Computer on Wheels

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You could say that today's automobile is a "computer on wheels," but from a point of accuracy it would be more like 35 computers on wheels. With printed circuit boards being the backbone of our electronic products, this is major market segment for our industry.

The Evolution of Automotive Electronics

Many of us can painfully remember our early cars that had manual door locks, windows we had to crank up and down, and doors that we actually had to put the key in the lock to open. The rise of electronic content in automobiles has been relatively steep. The 1977 Oldsmobile Toronado had a very simple computer unit that was used for spark plug timing, and the following year the Cadillac Seville offered an optional trip computer running a Motorola chip. This transformation is further supported when looking at cost; according to the publication IEEE Spectrum, as a percentage of vehicle costs, electronics climbed to 15% in 2005 from 5% in the late 1970s—and would be approaching 25% today. Figure 1 highlights some major milestones in automotive electronics innovation.

Today, even basic vehicles have at least 30 microprocessor-controlled devices, known as electronic control units (ECU), and a high-end luxury car like a BMW 7-series model can have up to 150 ECUs and five miles of wiring. These ECUs are the vehicle’s electronic brains and control dozens of functions, including managing the efficiency of the car, the steering and the surround view system to avoid collisions; the Wi-Fi system that provides information on attractions, gas stations, traffic, etc.; and the electronic stability/traction control to maintain proper steering, and sensors that deploy airbags during a collision. Then there are the audio/video center stack that provides entertainment and navigation, dashboards with heads-up display (HUD), and, of course, electric windows with intelligence features. Software and multiple PCBs drive each of these ECUs that function both independently and as part of an overall vehicle electronic network.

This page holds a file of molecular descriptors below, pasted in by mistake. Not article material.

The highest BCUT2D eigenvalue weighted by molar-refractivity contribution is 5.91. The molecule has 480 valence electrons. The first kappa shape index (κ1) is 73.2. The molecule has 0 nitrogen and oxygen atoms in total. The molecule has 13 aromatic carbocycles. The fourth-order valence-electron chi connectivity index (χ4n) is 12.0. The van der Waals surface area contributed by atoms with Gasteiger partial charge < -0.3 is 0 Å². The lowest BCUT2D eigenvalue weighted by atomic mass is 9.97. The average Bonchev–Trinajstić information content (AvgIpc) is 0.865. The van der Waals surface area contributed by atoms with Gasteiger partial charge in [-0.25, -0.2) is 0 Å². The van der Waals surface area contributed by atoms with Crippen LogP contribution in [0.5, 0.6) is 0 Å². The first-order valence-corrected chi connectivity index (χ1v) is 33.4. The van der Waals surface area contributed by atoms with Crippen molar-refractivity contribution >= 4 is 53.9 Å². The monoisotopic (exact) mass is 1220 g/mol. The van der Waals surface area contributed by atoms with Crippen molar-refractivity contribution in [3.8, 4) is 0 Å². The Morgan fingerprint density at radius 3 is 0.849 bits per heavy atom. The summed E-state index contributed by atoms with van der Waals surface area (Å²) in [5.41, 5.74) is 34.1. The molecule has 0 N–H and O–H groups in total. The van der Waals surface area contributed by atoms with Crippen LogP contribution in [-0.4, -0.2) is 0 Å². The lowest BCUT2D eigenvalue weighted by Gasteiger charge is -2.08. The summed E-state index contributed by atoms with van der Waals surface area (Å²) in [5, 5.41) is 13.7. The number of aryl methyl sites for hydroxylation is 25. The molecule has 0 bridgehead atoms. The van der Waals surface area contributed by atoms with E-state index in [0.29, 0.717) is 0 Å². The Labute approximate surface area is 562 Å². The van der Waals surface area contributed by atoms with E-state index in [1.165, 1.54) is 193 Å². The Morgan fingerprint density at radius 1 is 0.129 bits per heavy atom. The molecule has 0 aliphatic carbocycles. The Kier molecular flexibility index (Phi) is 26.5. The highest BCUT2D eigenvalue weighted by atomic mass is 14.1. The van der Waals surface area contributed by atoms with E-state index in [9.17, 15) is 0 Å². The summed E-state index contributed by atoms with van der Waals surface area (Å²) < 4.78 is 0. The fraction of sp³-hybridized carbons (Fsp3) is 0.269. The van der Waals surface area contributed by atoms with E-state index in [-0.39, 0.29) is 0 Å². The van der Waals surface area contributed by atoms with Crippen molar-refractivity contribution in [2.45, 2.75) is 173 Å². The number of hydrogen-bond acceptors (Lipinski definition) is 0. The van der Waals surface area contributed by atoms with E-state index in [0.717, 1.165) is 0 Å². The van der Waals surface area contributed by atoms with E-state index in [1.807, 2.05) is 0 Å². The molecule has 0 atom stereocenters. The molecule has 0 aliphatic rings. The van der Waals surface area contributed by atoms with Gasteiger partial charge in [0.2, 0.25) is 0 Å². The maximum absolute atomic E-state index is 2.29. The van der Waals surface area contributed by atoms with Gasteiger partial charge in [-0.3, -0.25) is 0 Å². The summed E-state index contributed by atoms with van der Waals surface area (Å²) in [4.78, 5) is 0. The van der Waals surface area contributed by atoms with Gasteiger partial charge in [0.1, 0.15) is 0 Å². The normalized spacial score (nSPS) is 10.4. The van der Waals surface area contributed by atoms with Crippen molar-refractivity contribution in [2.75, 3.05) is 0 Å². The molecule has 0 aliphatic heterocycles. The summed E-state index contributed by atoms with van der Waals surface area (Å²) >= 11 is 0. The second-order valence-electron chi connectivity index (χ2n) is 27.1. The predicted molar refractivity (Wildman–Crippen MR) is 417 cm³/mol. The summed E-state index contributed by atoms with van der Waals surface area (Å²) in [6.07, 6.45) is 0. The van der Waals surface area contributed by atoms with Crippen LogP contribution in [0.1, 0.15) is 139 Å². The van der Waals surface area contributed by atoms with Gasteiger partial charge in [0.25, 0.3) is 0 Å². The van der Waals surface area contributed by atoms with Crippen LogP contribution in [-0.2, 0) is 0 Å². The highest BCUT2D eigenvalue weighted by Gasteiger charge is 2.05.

Are Cars Too Complex?

I received a recall notice the other day for my 2014 truck, but it wasn’t for anything mechanical; it was for the entertainment system. The recall said a chip upgrade was needed to prevent hackers from stealing personal information through the entertainment system and any smartphones connected through it. This was amazing to me, so I did some research and found that not only can someone hack into the system, but with the right equipment they can control the vehicle remotely. How scary is that? Then I found this recent story about a car whose system was hacked while it was being driven down the road.

Future Applications

Now that cars are more mechanically sound than ever before, the vehicle's infotainment system will become the next major system to continue to advance. With today's tech-savvy consumer there are three things that “smart” systems must be: easy to use, fast, and familiar. In fact, many automakers are mimicking smartphone interfaces into their next-generation infotainment systems to be sure to hit these three attributes. Ford’s 2016 Sync 3 version will feature a more responsive "capacitive" touchscreen that users can swipe and pinch to zoom, just like a smartphone screen. The smartphone-inspired interface features large touch targets, with high contrast, which make it better for automotive use.

On the luxury side of things, Audi debuted the interior for the next-generation Q7, which borrows the virtual cockpit from the 2016 Audi TT. That environment includes a 12-inch TFT display that doubles as the gauge array and infotainment system. For the Q7, Audi adds a touchpad with pinch-to-zoom control and “haptic” feedback (meaning you get a tactile response, such as a vibration, when you touch the pad). It also features improved voice control that will respond to such natural-voice commands as, "Where can I fill up?" or "Where is the nearest restaurant?"

Read The Full Article Here

Editor's Note: This article originally appeared in the September 2015 issue of The PCB Magazine.


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